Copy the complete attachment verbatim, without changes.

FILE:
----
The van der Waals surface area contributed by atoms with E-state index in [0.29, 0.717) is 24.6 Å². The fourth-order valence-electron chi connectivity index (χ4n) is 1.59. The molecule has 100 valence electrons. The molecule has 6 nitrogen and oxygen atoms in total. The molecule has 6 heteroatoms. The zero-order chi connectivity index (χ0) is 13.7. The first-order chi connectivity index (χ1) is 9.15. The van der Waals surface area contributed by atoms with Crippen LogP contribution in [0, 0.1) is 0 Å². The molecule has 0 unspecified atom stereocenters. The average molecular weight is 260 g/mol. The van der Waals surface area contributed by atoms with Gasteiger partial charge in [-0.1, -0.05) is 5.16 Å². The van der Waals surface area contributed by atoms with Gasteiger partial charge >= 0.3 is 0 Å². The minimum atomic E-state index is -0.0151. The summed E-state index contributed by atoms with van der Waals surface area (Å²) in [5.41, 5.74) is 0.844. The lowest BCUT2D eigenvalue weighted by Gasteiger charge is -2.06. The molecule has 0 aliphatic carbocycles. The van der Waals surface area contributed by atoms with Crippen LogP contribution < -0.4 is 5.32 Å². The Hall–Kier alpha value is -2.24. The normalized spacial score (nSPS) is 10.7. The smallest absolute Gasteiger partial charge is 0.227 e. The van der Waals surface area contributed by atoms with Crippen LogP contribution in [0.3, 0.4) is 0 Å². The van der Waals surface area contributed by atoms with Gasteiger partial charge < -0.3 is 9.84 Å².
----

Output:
The van der Waals surface area contributed by atoms with E-state index in [0.29, 0.717) is 24.6 Å². The fourth-order valence-electron chi connectivity index (χ4n) is 1.59. The molecule has 100 valence electrons. The molecule has 6 nitrogen and oxygen atoms in total. The molecule has 6 heteroatoms. The zero-order chi connectivity index (χ0) is 13.7. The first-order chi connectivity index (χ1) is 9.15. The van der Waals surface area contributed by atoms with Crippen LogP contribution in [0, 0.1) is 0 Å². The molecule has 0 unspecified atom stereocenters. The average molecular weight is 260 g/mol. The van der Waals surface area contributed by atoms with Gasteiger partial charge in [-0.1, -0.05) is 5.16 Å². The van der Waals surface area contributed by atoms with Gasteiger partial charge >= 0.3 is 0 Å². The minimum atomic E-state index is -0.0151. The summed E-state index contributed by atoms with van der Waals surface area (Å²) in [5.41, 5.74) is 0.844. The lowest BCUT2D eigenvalue weighted by Gasteiger charge is -2.06. The molecule has 0 aliphatic carbocycles. The van der Waals surface area contributed by atoms with Crippen LogP contribution < -0.4 is 5.32 Å². The Hall–Kier alpha value is -2.24. The normalized spacial score (nSPS) is 10.7. The smallest absolute Gasteiger partial charge is 0.227 e. The van der Waals surface area contributed by atoms with Crippen LogP contribution in [0.3, 0.4) is 0 Å². The van der Waals surface area contributed by atoms with Gasteiger partial charge < -0.3 is 9.84 Å².